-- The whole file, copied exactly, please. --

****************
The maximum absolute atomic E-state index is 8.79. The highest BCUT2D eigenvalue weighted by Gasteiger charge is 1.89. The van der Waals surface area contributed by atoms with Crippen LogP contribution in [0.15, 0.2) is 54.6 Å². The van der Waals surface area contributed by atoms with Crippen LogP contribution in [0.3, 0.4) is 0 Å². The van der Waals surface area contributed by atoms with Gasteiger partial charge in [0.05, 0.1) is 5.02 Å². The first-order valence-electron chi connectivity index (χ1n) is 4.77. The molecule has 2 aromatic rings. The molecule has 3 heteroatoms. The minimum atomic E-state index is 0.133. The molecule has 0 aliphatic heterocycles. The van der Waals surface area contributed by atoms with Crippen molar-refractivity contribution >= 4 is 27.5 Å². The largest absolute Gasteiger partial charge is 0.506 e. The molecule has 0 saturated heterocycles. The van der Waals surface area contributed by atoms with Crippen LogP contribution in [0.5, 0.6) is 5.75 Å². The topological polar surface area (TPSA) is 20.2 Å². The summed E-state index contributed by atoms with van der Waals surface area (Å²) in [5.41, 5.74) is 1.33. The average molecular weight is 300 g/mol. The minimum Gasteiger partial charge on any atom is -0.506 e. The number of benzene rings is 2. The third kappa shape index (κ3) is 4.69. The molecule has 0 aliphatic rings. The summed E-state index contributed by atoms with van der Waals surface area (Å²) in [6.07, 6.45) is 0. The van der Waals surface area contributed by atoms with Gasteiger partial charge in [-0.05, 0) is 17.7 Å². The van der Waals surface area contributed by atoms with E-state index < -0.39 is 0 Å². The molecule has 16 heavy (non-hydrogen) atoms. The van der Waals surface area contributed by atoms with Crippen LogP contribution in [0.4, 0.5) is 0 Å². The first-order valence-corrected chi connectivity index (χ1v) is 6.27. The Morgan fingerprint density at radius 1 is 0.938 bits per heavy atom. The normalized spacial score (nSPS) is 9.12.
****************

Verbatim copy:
The maximum absolute atomic E-state index is 8.79. The highest BCUT2D eigenvalue weighted by Gasteiger charge is 1.89. The van der Waals surface area contributed by atoms with Crippen LogP contribution in [0.15, 0.2) is 54.6 Å². The van der Waals surface area contributed by atoms with Crippen LogP contribution in [0.3, 0.4) is 0 Å². The van der Waals surface area contributed by atoms with Gasteiger partial charge in [0.05, 0.1) is 5.02 Å². The first-order valence-electron chi connectivity index (χ1n) is 4.77. The molecule has 2 aromatic rings. The molecule has 3 heteroatoms. The minimum atomic E-state index is 0.133. The molecule has 0 aliphatic heterocycles. The van der Waals surface area contributed by atoms with Crippen molar-refractivity contribution >= 4 is 27.5 Å². The largest absolute Gasteiger partial charge is 0.506 e. The molecule has 0 saturated heterocycles. The van der Waals surface area contributed by atoms with Crippen LogP contribution in [0.5, 0.6) is 5.75 Å². The topological polar surface area (TPSA) is 20.2 Å². The summed E-state index contributed by atoms with van der Waals surface area (Å²) in [5.41, 5.74) is 1.33. The average molecular weight is 300 g/mol. The minimum Gasteiger partial charge on any atom is -0.506 e. The number of benzene rings is 2. The third kappa shape index (κ3) is 4.69. The molecule has 0 aliphatic rings. The summed E-state index contributed by atoms with van der Waals surface area (Å²) in [6.07, 6.45) is 0. The van der Waals surface area contributed by atoms with Gasteiger partial charge in [-0.05, 0) is 17.7 Å². The van der Waals surface area contributed by atoms with E-state index < -0.39 is 0 Å². The molecule has 16 heavy (non-hydrogen) atoms. The van der Waals surface area contributed by atoms with Crippen LogP contribution in [0.4, 0.5) is 0 Å². The first-order valence-corrected chi connectivity index (χ1v) is 6.27. The Morgan fingerprint density at radius 1 is 0.938 bits per heavy atom. The normalized spacial score (nSPS) is 9.12.